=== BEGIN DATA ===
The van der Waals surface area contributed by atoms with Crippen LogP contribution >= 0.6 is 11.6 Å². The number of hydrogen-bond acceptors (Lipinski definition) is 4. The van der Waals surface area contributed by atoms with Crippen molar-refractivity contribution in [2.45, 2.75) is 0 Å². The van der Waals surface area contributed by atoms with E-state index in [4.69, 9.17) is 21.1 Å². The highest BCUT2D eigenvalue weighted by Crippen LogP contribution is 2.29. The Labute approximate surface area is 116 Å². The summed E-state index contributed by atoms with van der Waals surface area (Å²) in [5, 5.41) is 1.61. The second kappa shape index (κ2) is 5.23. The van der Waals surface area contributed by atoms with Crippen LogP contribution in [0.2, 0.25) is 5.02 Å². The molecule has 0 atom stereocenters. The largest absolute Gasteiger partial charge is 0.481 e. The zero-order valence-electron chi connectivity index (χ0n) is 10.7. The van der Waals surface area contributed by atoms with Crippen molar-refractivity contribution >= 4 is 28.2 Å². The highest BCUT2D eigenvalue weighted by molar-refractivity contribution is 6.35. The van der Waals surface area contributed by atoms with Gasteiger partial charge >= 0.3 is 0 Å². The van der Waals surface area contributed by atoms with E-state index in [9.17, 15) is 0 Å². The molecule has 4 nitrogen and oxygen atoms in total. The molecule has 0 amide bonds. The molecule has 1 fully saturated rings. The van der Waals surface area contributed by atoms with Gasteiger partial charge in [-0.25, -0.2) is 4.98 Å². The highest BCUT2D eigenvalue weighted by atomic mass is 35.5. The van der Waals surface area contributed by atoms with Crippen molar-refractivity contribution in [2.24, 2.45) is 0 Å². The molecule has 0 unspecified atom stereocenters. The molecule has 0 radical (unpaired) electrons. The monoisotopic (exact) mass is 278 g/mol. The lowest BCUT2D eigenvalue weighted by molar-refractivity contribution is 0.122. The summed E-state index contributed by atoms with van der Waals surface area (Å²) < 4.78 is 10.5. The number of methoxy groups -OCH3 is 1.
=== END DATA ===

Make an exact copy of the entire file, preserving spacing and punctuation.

The van der Waals surface area contributed by atoms with Crippen LogP contribution >= 0.6 is 11.6 Å². The number of hydrogen-bond acceptors (Lipinski definition) is 4. The van der Waals surface area contributed by atoms with Crippen molar-refractivity contribution in [2.45, 2.75) is 0 Å². The van der Waals surface area contributed by atoms with E-state index in [4.69, 9.17) is 21.1 Å². The highest BCUT2D eigenvalue weighted by Crippen LogP contribution is 2.29. The Labute approximate surface area is 116 Å². The summed E-state index contributed by atoms with van der Waals surface area (Å²) in [5, 5.41) is 1.61. The second kappa shape index (κ2) is 5.23. The van der Waals surface area contributed by atoms with Crippen LogP contribution in [0.2, 0.25) is 5.02 Å². The molecule has 0 atom stereocenters. The largest absolute Gasteiger partial charge is 0.481 e. The zero-order valence-electron chi connectivity index (χ0n) is 10.7. The van der Waals surface area contributed by atoms with Crippen molar-refractivity contribution >= 4 is 28.2 Å². The highest BCUT2D eigenvalue weighted by molar-refractivity contribution is 6.35. The van der Waals surface area contributed by atoms with Gasteiger partial charge >= 0.3 is 0 Å². The van der Waals surface area contributed by atoms with E-state index in [9.17, 15) is 0 Å². The molecule has 4 nitrogen and oxygen atoms in total. The molecule has 0 amide bonds. The molecule has 1 fully saturated rings. The van der Waals surface area contributed by atoms with Gasteiger partial charge in [-0.25, -0.2) is 4.98 Å². The highest BCUT2D eigenvalue weighted by atomic mass is 35.5. The van der Waals surface area contributed by atoms with Crippen molar-refractivity contribution in [2.24, 2.45) is 0 Å². The molecule has 0 unspecified atom stereocenters. The molecule has 0 radical (unpaired) electrons. The monoisotopic (exact) mass is 278 g/mol. The lowest BCUT2D eigenvalue weighted by molar-refractivity contribution is 0.122. The summed E-state index contributed by atoms with van der Waals surface area (Å²) < 4.78 is 10.5. The number of methoxy groups -OCH3 is 1.